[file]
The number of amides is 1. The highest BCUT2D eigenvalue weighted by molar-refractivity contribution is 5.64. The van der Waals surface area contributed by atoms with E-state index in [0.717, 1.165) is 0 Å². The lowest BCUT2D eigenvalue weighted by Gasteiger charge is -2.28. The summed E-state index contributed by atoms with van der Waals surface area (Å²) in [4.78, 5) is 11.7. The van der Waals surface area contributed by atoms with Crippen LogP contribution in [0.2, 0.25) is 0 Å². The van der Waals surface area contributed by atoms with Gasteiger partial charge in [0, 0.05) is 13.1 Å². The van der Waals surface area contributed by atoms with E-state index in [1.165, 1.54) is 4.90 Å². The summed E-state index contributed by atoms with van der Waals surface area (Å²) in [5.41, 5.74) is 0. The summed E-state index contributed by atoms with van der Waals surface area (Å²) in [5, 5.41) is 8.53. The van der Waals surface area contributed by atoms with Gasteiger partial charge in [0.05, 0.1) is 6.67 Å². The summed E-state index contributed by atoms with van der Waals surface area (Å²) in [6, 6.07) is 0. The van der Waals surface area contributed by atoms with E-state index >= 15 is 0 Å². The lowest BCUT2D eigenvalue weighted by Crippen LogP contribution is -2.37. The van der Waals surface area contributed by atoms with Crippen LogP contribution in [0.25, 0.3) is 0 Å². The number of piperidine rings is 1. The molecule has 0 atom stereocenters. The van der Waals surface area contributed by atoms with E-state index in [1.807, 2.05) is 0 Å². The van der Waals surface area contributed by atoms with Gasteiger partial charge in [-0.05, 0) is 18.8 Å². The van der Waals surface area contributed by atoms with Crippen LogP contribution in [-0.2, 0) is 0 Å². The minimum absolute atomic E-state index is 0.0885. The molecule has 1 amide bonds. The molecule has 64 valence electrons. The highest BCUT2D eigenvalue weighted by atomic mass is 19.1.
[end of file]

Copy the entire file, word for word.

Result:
The number of amides is 1. The highest BCUT2D eigenvalue weighted by molar-refractivity contribution is 5.64. The van der Waals surface area contributed by atoms with E-state index in [0.717, 1.165) is 0 Å². The lowest BCUT2D eigenvalue weighted by Gasteiger charge is -2.28. The summed E-state index contributed by atoms with van der Waals surface area (Å²) in [4.78, 5) is 11.7. The van der Waals surface area contributed by atoms with Crippen LogP contribution in [0.2, 0.25) is 0 Å². The van der Waals surface area contributed by atoms with Gasteiger partial charge in [0, 0.05) is 13.1 Å². The van der Waals surface area contributed by atoms with E-state index in [1.165, 1.54) is 4.90 Å². The summed E-state index contributed by atoms with van der Waals surface area (Å²) in [5.41, 5.74) is 0. The summed E-state index contributed by atoms with van der Waals surface area (Å²) in [5, 5.41) is 8.53. The van der Waals surface area contributed by atoms with Gasteiger partial charge in [0.05, 0.1) is 6.67 Å². The summed E-state index contributed by atoms with van der Waals surface area (Å²) in [6, 6.07) is 0. The van der Waals surface area contributed by atoms with E-state index >= 15 is 0 Å². The lowest BCUT2D eigenvalue weighted by Crippen LogP contribution is -2.37. The van der Waals surface area contributed by atoms with Crippen LogP contribution in [0.25, 0.3) is 0 Å². The number of piperidine rings is 1. The molecule has 0 atom stereocenters. The van der Waals surface area contributed by atoms with E-state index in [1.807, 2.05) is 0 Å². The van der Waals surface area contributed by atoms with Gasteiger partial charge in [-0.05, 0) is 18.8 Å². The van der Waals surface area contributed by atoms with Crippen LogP contribution in [-0.2, 0) is 0 Å². The minimum absolute atomic E-state index is 0.0885. The molecule has 1 amide bonds. The molecule has 64 valence electrons. The highest BCUT2D eigenvalue weighted by atomic mass is 19.1.